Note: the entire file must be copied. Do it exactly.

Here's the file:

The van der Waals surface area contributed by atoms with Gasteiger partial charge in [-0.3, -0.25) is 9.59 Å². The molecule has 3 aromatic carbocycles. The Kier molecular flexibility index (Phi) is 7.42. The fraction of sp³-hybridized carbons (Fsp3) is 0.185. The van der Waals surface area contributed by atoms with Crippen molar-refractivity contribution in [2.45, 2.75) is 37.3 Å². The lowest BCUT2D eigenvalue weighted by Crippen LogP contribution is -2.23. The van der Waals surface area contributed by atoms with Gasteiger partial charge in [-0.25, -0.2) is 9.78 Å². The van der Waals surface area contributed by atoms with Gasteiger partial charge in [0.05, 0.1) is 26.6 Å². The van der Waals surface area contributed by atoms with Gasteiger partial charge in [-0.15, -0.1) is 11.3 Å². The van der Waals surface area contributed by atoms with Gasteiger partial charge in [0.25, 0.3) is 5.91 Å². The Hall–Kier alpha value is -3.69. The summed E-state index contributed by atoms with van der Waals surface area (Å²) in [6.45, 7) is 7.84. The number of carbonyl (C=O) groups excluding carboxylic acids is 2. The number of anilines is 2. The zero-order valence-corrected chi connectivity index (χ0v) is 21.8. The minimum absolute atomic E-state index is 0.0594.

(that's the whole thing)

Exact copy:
The van der Waals surface area contributed by atoms with Gasteiger partial charge in [-0.3, -0.25) is 9.59 Å². The molecule has 3 aromatic carbocycles. The Kier molecular flexibility index (Phi) is 7.42. The fraction of sp³-hybridized carbons (Fsp3) is 0.185. The van der Waals surface area contributed by atoms with Crippen molar-refractivity contribution in [2.45, 2.75) is 37.3 Å². The lowest BCUT2D eigenvalue weighted by Crippen LogP contribution is -2.23. The van der Waals surface area contributed by atoms with Gasteiger partial charge in [-0.25, -0.2) is 9.78 Å². The van der Waals surface area contributed by atoms with Gasteiger partial charge in [0.05, 0.1) is 26.6 Å². The van der Waals surface area contributed by atoms with Gasteiger partial charge in [-0.15, -0.1) is 11.3 Å². The van der Waals surface area contributed by atoms with Gasteiger partial charge in [0.25, 0.3) is 5.91 Å². The Hall–Kier alpha value is -3.69. The summed E-state index contributed by atoms with van der Waals surface area (Å²) in [6.45, 7) is 7.84. The number of carbonyl (C=O) groups excluding carboxylic acids is 2. The number of anilines is 2. The zero-order valence-corrected chi connectivity index (χ0v) is 21.8. The minimum absolute atomic E-state index is 0.0594.